Let’s face it—we all care about how we look. Most people want to look professional, or successful, or important. Right now some folks are trying to look presidential. One TV commercial for men’s clothing says, “You’re going to like the way you look.” Many of us strive to look like we “fit in” and yet “stand out” all at the same time. Then there is the generational lingo that describes how a person looks, such as hip, groovy, neato, cool, bad, awesome, and wicked, to name a few. Every generation has coined their own word or phrase for those who fit the desired profile, leaving the rest of us in the dust. That certainly is the case for those words that mean the exact opposite, like “bad” actually means “very good.” Go figure. While how we look is an important aspect of our society, it may not be as important as we think. Here’s a comical story about that very thing.
“He is a fine horse,” the owner said to the man on the phone. “He is strong and well-trained, but He doesn’t look too good.” The prospective buyer decided to go check out the horse for himself, fully expecting to find a good, but malnourished, animal. Upon examination of the horse, the buyer exclaimed, “Why didn’t you tell me this horse was blind?” The owner quickly defended himself, “I did. I told you that he doesn’t look too good.”
Some Christians, like the owner of the blind horse, have the verbs look and see a bit confused. Many of us focus on how we look as Christians, when in fact God is far more concerned about how we see. Jesus chided those who have their eyes closed, and blessed those with eyes that see. (Matthew 13:15~16) The more relevant question we need to ask ourselves then is not “How good do I look?” but rather, “How good do I see?”
The Bible teaches a creation of new life occurs in a believer when he/she accepts Christ as Savior. Oswald Chambers, author of the best-selling devotional book, My Utmost for His Highest, wrote “your body is the Bethlehem of God’s Son,” inferring that the Christchild is born in us at conversion. New believers are often called baby Christians, and that is exactly what they are. It is generally understood that it will take weeks, months, and years for the life of Christ to develop in the life of a new believer.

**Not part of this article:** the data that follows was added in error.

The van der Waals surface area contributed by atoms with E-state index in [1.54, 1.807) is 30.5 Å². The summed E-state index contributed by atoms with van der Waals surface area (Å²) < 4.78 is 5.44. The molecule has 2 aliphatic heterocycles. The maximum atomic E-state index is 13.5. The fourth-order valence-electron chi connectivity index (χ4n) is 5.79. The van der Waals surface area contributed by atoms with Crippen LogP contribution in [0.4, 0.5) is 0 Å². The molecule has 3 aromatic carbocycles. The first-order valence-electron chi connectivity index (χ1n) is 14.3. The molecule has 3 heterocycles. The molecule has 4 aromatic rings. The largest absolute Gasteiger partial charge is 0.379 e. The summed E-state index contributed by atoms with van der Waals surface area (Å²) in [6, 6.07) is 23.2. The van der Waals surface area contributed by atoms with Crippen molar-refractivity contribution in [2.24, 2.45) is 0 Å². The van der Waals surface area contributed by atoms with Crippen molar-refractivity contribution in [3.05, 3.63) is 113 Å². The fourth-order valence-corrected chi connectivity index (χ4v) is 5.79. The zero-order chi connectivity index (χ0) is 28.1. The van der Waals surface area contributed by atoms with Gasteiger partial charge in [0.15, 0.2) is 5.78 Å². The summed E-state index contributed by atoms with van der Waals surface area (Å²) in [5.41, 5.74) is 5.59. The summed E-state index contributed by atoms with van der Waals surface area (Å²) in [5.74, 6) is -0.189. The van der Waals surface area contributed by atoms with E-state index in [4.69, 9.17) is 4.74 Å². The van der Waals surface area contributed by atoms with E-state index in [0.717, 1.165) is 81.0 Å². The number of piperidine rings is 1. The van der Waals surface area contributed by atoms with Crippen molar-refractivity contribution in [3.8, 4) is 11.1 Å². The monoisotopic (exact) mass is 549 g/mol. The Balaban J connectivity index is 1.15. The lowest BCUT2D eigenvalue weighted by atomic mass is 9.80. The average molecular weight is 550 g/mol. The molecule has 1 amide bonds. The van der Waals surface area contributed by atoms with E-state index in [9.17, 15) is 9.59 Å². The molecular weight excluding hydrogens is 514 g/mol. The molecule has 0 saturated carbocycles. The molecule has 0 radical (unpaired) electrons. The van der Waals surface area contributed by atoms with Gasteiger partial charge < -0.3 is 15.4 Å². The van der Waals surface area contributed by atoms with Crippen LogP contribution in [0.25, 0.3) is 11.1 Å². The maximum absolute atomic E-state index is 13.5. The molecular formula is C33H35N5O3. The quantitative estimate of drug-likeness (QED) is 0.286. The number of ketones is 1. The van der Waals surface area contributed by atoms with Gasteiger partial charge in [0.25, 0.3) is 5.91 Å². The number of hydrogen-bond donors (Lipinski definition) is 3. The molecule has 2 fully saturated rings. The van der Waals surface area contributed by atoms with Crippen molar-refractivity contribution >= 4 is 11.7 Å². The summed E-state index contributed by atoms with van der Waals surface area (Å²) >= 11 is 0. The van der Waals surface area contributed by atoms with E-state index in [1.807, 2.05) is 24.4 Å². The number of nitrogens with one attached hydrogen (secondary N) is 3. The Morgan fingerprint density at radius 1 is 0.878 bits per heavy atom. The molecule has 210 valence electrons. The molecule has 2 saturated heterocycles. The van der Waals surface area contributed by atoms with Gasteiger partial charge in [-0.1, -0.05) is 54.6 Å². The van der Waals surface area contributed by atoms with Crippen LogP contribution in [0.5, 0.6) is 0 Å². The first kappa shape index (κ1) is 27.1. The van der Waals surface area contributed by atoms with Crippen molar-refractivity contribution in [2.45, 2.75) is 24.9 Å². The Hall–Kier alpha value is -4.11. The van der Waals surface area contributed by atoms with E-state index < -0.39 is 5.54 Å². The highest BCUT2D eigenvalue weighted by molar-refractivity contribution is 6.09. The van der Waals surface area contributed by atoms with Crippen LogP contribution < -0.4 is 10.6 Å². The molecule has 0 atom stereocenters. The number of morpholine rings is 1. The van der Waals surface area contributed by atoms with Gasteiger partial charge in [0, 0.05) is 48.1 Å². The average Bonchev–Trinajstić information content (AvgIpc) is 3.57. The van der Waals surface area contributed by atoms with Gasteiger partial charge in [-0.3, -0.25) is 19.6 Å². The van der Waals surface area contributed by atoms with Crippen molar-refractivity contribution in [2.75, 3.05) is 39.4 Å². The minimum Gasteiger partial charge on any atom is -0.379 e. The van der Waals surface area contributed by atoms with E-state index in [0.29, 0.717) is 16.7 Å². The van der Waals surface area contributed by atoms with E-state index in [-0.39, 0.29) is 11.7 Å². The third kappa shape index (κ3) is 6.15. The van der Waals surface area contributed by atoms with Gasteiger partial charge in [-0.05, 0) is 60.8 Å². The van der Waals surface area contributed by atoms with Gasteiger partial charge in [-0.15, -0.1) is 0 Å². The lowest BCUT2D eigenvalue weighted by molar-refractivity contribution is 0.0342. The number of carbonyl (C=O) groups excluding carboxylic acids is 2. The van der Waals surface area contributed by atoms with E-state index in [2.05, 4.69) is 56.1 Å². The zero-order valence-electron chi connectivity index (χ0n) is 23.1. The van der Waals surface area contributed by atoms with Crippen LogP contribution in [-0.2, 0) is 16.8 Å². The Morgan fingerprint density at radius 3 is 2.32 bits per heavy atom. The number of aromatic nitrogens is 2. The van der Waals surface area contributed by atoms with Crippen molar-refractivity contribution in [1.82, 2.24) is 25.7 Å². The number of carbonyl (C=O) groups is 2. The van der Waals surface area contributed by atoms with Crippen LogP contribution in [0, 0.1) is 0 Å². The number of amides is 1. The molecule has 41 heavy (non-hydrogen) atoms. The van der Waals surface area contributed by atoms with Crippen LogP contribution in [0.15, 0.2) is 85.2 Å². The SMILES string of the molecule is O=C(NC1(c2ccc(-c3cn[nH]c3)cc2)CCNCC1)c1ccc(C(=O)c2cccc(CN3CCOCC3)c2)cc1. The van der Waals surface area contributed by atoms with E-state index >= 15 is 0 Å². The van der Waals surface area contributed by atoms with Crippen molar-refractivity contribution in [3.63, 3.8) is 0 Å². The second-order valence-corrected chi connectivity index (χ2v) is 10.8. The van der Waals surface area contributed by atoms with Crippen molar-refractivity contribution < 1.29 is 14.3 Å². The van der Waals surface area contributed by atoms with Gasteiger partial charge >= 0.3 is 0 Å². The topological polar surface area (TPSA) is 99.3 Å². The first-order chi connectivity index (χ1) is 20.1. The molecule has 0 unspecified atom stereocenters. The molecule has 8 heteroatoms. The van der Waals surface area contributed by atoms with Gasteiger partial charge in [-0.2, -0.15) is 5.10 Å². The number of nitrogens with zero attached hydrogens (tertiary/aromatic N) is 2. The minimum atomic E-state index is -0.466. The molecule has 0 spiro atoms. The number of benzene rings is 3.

However, when a new Christian begins to look like other Christians outwardly, we assume he has grown up. We would probably even agree on what the characteristics of a grown-up Christian are: regular Bible study, church attendance, giving a certain percent of income to the church, and getting along with the neighbors. We might also think that if the fruits of the Spirit or the gifts of the Spirit are visible in a believer’s life then he has arrived at a place of spiritual maturity.
It is interesting to point out that we use our measurements to make these judgments—the same standards we use to measure our own spirituality. Where did we get these standards? Most likely they are the traditions and teachings we grew up with. It is also interesting to point out that Jesus came down hard on the Pharisees for their traditions, which were apparently out of sync with God’s measuring stick. In truth, anyone not using God’s measurements might be those Jesus referred to as “blind leaders of the blind,” who all landed in the ditch. (Matthew 15:14) The apostle Paul gave us some good advice in this area: “For we dare not class ourselves or compare ourselves with those who commend themselves. But they, measuring themselves by themselves, and comparing themselves among themselves, are not wise.” (2 Corinthians 10:12)
My point is simply to raise the question as to whether or not we understand how to measure spiritual maturity, even in ourselves. Did the Christchild grow up in the life of that new believer as the Heavenly Father intended? Is the Holy Spirit functioning in the hearts and lives of all believers as Jesus said He would? Do we mostly look spiritual, or are we really spiritual? Are we frustrated with our constant efforts to live the Christian life yet remain void of power to overcome our own besetting sins? Are we tired of making new commitments to do better, yet living as the same struggling individuals we’ve always been, all the while looking spiritual? Do you ever wonder just where is the earth-shaking, life-changing power that was evident in the lives of the first Christians? I do.
I believe the key to finding these answers depends not on how good we look but on how good we see. And that will be the subject of another post—How Good Do I See? ~ Janie Kellogg
All references are NKJV unless otherwise noted.